Cities are leading the fight against climate change. Here’s what some of the most forward-looking ones are doing.
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New York City is always in the global media and the images of this place are the inescapable backdrop of the emerging global culture.
And that culture does not require the luxury consumer goods that are now available in all of the world’s major cities. Its core culture values a place that is safe to raise a family and create a social and home life free from violence, and capable of interaction and acceptance by other immigrants and people who grew up here.
As we make the transition to a more sustainable, renewable resource based economy, we will need to build new smart-grid electrical systems, new water infrastructure, coastal resiliency projects, mass transit, public charging stations, and other types of development. This will require innovative efforts to plan, design, build, manage and communicate if it is to succeed.
Many cities around the world are implementing innovative measures to deal with waste, and are increasingly incorporating waste management into sustainability plans. Some cities are setting positive examples through aggressive recycling and zero waste programs.
The Big City, Subdivided for Sustainability
Two-thirds of people on the planet will live in cities by 2050. But few cities are prepared for this population boom. An upcoming research project will explore new, localized models for urban infrastructure to make cities cleaner, healthier and more enjoyable places to live.
Last week, the Earth Institute and the International Research Institute for Climate and Society hosted a discussion on cities, food and climate. What were people saying? Find out in this Storify recap of reactions from across Twitter!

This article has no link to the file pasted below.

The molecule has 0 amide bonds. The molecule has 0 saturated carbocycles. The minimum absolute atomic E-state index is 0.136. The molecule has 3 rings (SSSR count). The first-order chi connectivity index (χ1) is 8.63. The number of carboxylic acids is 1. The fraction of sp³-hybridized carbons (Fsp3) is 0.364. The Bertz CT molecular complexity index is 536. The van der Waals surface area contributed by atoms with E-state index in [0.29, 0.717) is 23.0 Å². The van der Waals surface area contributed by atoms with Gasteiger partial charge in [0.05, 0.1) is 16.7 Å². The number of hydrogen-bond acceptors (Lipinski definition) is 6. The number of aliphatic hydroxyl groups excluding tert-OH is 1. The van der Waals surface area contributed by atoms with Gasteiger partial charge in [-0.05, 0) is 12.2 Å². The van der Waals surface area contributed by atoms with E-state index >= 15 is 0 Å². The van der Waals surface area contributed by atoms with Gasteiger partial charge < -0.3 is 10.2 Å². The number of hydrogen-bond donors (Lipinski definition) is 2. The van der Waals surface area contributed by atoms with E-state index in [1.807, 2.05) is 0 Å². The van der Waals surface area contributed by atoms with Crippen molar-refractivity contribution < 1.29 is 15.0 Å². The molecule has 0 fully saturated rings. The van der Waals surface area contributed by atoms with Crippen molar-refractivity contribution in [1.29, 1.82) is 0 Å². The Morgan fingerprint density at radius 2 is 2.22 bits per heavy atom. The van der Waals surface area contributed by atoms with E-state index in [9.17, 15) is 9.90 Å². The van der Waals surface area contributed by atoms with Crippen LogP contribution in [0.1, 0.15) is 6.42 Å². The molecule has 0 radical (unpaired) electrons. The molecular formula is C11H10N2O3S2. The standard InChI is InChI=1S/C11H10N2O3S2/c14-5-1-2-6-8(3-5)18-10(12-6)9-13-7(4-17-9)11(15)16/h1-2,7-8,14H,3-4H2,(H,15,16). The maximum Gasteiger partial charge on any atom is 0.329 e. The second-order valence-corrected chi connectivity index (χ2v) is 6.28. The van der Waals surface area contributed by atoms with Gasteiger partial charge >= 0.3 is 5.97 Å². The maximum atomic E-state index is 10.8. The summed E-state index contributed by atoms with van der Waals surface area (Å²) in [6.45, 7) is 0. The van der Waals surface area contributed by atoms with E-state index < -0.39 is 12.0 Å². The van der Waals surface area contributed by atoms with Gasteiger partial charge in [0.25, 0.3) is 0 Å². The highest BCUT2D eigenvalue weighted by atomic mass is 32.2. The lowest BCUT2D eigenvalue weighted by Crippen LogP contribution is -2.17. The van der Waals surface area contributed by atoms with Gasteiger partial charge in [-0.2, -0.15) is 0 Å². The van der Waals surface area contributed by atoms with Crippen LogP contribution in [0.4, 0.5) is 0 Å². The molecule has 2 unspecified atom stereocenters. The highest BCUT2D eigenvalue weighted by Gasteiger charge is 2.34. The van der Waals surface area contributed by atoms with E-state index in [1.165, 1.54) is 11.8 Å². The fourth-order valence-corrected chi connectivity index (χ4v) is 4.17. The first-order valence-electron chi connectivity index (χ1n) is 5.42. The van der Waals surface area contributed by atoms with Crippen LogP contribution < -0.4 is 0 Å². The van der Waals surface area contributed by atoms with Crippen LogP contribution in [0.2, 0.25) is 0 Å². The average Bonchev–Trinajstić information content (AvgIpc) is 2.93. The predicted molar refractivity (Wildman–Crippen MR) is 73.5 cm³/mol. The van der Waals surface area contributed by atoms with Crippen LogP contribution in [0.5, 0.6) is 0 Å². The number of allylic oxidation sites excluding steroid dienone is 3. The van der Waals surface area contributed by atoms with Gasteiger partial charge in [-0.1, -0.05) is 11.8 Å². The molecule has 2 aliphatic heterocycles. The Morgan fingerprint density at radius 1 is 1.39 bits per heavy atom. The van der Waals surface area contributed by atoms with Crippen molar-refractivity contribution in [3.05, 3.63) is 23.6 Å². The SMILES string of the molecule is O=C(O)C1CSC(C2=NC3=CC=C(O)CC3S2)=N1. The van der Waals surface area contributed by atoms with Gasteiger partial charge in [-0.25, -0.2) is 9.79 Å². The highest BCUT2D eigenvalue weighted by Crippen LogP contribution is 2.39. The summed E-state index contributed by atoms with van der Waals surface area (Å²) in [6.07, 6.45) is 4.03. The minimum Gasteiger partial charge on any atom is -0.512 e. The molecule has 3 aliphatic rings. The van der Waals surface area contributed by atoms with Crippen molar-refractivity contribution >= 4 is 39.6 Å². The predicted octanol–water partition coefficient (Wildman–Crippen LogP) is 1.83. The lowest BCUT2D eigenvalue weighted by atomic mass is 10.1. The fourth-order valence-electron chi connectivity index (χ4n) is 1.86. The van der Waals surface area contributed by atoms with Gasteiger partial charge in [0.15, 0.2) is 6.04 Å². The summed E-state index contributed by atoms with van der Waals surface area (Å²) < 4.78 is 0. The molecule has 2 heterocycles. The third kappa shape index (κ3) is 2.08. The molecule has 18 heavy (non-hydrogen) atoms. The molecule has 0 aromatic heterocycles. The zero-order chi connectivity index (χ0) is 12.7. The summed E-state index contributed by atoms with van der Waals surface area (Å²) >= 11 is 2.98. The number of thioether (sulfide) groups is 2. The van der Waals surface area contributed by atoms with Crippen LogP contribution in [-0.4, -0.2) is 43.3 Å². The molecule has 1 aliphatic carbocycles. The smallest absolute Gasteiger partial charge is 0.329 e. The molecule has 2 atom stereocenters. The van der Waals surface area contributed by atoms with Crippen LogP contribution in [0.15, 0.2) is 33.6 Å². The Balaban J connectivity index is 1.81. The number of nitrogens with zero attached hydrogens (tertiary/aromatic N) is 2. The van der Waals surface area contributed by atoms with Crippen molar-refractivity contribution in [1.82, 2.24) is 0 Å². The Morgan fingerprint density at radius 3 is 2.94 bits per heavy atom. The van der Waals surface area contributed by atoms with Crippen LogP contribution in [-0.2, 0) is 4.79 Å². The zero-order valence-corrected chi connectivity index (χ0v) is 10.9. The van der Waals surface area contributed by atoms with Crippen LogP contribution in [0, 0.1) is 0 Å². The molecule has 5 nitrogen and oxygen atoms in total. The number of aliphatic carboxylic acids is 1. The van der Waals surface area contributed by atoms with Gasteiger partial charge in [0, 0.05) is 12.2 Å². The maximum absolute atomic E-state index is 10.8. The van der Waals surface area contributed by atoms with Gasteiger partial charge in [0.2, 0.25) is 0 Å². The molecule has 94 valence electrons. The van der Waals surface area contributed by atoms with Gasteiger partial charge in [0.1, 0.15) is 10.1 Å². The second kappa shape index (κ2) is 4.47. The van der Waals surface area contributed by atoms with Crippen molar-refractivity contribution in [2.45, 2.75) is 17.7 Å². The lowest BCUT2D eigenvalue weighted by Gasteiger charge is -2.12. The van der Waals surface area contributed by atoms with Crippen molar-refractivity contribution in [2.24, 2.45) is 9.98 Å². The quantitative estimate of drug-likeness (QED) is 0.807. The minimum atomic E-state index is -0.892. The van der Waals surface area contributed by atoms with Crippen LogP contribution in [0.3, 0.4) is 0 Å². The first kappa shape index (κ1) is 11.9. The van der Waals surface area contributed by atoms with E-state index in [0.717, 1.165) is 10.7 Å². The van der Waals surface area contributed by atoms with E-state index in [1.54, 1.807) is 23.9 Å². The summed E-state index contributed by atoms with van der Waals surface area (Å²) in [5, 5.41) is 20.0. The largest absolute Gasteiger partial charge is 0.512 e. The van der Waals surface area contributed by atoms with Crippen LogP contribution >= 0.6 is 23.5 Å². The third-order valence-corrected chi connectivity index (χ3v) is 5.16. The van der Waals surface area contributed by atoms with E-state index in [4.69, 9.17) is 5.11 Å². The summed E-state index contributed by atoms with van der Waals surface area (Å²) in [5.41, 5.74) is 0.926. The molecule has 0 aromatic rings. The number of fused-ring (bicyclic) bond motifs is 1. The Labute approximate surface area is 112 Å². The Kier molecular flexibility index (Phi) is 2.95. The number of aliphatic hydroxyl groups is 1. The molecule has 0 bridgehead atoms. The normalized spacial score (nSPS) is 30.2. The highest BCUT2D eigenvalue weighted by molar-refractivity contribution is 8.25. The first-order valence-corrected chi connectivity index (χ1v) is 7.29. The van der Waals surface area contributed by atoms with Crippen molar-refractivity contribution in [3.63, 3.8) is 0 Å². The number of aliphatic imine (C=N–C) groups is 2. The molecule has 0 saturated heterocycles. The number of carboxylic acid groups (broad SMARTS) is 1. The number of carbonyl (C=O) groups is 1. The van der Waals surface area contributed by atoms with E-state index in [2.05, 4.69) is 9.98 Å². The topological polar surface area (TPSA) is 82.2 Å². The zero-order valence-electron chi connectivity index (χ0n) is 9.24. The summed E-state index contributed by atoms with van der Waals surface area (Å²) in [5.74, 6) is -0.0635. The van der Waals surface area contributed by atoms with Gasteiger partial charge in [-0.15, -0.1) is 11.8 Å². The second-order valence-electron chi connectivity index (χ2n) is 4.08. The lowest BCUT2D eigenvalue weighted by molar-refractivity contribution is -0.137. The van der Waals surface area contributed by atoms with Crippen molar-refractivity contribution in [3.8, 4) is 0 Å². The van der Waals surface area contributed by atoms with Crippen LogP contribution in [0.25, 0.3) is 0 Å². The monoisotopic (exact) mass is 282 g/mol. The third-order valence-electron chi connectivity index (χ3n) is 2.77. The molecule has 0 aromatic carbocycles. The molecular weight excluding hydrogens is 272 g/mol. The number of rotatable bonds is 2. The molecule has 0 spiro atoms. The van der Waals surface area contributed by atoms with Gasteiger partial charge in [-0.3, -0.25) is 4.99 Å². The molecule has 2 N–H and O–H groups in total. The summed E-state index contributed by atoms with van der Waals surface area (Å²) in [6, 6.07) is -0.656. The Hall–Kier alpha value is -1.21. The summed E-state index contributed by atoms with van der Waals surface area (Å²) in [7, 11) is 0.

Sandy instantly brought a new kind of national media attention to the influence of global warming on weather disasters. After several years of near-silence on climate from our political leaders and the mainstream media, the renewed attention is profoundly welcome.
Across the country, in distressed urban centers, hundreds of thousands of industrial sites have been left lying fallow. These properties, known as brownfields, embody the story of America’s twentieth-century industrial might and bear the mark of that period’s unenlightened practices. Their closing and subsequent abandonment culminated in the loss of well-paying manufacturing jobs, the creation of urban blight and the legacy of environmental contamination. However, research suggests that brownfields may be the missing link in the emerging green economy and one of the keys to America’s economic comeback.
By Elliott Sclar
It is always good news when the international community gathers to address an important problem. On the other hand, an international conference on climate change implicitly frames this as a nation-state problem. It is, for all intents and purposes, an urban problem.
Nations are supposed to be the ones governing carbon emissions; yet it is the world’s metropolitan regions where […]